The Two-Headed Spy (1958)

Approved   |    |  Drama, Thriller, War

The Two-Headed Spy (1958) Poster

This movie is based on a true story as written in A.P. Scotland's autobiography "The London Cage". The plot has greatly exaggerated the actual events of A.P. Scotland's experiences, including the addition of a fictional love interest.



  • Gia Scala and Erik Schumann in The Two-Headed Spy (1958)
  • Felix Aylmer and Jack Hawkins in The Two-Headed Spy (1958)
  • Jack Hawkins and Gia Scala in The Two-Headed Spy (1958)
  • The Two-Headed Spy (1958)
  • The Two-Headed Spy (1958)
  • The Two-Headed Spy (1958)

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4 January 2019 | clanciai
| A German general as a spy for England during the war, trusted by Hitler and Canaris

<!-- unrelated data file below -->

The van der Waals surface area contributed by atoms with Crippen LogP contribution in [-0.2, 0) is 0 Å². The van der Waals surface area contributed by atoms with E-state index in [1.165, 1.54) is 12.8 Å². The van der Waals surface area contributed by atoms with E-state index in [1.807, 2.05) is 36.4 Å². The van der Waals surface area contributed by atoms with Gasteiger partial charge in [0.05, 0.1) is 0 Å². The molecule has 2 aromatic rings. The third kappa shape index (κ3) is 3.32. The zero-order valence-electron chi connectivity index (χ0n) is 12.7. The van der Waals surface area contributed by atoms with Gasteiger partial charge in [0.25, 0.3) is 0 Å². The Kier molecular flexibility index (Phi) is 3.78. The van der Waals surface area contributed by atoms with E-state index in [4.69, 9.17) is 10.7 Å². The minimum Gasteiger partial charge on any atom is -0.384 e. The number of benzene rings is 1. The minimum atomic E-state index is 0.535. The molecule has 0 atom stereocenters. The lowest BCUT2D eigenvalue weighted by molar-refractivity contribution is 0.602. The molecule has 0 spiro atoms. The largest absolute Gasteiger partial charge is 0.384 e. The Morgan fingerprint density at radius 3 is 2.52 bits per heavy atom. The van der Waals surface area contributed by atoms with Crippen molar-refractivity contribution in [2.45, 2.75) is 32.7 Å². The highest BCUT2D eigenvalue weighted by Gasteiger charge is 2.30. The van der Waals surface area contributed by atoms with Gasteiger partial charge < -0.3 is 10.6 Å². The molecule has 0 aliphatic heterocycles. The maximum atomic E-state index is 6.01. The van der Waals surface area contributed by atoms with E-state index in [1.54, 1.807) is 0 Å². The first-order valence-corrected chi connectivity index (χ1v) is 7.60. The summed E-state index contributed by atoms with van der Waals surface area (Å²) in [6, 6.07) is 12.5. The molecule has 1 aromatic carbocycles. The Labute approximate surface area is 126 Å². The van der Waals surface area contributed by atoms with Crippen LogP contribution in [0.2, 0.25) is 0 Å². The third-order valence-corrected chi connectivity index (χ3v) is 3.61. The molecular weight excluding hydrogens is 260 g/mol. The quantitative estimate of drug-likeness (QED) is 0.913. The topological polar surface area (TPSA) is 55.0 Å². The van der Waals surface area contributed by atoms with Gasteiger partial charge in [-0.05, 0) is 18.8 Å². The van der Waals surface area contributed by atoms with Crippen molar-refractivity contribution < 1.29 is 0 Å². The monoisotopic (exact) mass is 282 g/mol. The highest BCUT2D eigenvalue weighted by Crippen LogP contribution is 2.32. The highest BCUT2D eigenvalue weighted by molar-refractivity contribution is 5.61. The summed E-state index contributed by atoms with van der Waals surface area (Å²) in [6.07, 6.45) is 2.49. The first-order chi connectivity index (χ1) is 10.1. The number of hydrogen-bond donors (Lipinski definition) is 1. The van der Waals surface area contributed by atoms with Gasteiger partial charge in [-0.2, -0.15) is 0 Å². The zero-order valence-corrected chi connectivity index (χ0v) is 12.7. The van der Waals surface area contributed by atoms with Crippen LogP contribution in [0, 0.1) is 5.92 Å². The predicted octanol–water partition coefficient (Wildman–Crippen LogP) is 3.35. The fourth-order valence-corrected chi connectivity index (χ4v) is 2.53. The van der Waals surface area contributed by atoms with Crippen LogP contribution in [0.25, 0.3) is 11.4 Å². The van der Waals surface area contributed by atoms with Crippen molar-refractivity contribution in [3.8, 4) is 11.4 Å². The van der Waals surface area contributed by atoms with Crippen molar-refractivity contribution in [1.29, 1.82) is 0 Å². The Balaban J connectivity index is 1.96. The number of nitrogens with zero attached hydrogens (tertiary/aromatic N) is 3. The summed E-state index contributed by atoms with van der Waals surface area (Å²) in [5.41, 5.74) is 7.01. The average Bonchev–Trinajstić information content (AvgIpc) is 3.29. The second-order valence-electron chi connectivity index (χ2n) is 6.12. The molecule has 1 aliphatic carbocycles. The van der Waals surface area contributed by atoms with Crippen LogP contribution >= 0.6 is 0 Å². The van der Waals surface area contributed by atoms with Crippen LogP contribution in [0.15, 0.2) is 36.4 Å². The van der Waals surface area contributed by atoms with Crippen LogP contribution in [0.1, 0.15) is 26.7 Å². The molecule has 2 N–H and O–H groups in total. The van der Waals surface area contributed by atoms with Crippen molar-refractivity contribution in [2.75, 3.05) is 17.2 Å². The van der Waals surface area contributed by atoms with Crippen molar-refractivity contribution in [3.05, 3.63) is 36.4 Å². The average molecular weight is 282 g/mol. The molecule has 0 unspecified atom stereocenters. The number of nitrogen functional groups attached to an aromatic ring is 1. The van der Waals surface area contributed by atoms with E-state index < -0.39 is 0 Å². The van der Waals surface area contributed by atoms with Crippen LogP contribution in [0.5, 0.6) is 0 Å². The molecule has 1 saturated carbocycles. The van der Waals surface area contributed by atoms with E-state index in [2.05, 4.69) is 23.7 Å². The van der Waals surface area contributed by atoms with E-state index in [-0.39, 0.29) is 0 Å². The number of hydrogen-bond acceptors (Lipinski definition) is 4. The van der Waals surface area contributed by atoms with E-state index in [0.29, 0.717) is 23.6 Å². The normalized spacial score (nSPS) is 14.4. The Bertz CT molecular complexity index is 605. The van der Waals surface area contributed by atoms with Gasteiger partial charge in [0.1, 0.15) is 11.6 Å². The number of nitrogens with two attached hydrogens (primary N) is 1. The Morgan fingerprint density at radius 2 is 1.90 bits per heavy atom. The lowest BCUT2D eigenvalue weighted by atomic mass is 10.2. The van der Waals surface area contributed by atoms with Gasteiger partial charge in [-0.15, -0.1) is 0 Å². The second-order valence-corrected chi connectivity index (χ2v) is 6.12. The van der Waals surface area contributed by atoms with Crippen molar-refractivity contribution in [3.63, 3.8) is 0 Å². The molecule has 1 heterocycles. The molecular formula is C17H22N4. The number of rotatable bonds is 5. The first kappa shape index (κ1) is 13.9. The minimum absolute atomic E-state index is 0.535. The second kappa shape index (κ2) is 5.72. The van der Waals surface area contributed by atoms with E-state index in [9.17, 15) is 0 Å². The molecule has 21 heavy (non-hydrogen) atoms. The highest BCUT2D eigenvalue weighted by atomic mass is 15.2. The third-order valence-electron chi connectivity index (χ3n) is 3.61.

The amazing thing about this film is its actuality - it's a true story, general Schottland was actually a British spy in Germany from 1914 to the end of the second world war, with high responsibilities as a general and trusted implicitly by Hitler himself. The one fellow officer who didn't trust him is played by Alexander Knox who makes a fearful Nazi bully and idiot. Gia Scala plays the woman, a singer in a relationship with Jack Hawkins and others, and there is a traumatic story very similar to "The Counterfeit Traitor" with William Holden and Lilli Palmer some years later, but this is in black and white and sticks very strictly to realism, postponing true romance till after the war, if possible. The situation of general Schottland is hair-raising. His responsibility was tremendous, and he had the power and means to obstruct several of the most vital operations of the Germans during the war, for example the outcome of the battle of the Ardennes, actually causing immense casualties, and that's the shocking insight of this film - you learn how little millions of human lives mattered to officers in charge of the war. They are perfectly strict in casualness, and if one mark with a pen means the sacrifice of millions, it's for them just a mark of the pen. Jack Hawkings keeps up a terrible balance, constantly throwing a glance behind his back, constantly watched by the Gestapo, and ultimately no longer able to suppress his humanity. It's a great film on a small scale and definietely an enduring classic for all times.

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